Not only did Ian Fleming include Jamaica in the plotlines for books like Live and Let Die, Dr. No, Octopussy, and The Man with the Golden Gun, he also lived on the island. Fleming wrote all of his Bond books at his Goldeneye estate, which is now an exclusive clifftop resort in the village of Oracabessa, about 20 minutes drive from Ocho Rios.
No surprise, then, that the first Bond film, "Dr. No," was filmed partly in Jamaica (the working title of the movie was "Commander Jamaica.") Scenes were filmed in Kingston, and the fictional "Crab Key" was where Bond famously meets Honey Ryder (Ursula Andress) on the beach wearing a white bikini and a diver's knife. The iconic scene from the 1962 movie was filmed at Laughing Waters Beach in Ocho Rios and at an undeveloped Dunn's River Falls (almost unrecognizable today). Other Dr. No scenes were filmed at Ocho Rios' Bauxite terminal (familiar to anyone who has made a cruise-ship stop here), the Blue Mountains, and Montego Bay.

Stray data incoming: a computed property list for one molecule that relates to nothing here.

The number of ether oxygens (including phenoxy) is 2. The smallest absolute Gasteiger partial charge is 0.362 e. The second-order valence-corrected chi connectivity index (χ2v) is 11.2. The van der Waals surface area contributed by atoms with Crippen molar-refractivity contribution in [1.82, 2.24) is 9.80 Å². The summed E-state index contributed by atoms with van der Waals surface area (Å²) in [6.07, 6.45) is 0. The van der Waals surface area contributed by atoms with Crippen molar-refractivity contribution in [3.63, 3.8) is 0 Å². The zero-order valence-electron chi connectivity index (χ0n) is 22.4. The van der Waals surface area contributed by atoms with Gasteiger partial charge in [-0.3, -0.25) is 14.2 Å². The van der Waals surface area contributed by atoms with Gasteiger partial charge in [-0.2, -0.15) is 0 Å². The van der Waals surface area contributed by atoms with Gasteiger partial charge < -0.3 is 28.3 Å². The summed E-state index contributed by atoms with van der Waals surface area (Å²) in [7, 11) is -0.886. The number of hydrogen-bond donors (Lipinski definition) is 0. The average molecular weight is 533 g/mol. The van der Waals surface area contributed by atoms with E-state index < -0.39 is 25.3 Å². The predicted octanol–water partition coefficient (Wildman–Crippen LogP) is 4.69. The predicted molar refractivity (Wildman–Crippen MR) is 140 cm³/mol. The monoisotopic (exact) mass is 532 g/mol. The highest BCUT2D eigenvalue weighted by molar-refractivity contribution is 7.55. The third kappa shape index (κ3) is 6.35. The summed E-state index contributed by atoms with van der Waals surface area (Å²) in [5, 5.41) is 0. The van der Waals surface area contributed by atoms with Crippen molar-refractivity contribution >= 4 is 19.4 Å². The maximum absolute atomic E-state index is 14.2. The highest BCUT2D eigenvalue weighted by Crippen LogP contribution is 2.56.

In 1973's Live and Let Die, the Green Grotto caves in Runaway Bay was the setting for villain Mr. Kananga's lair; a bungalow at the Half Moon Bay Club also appears as Bond's hotel room in the fictional voodoo island of "San Monique." The famous crocodile scene in the film was shot at Jamaica Safari Village, in Falmouth near Montego Bay and now known as Swaby's Swamp Safari.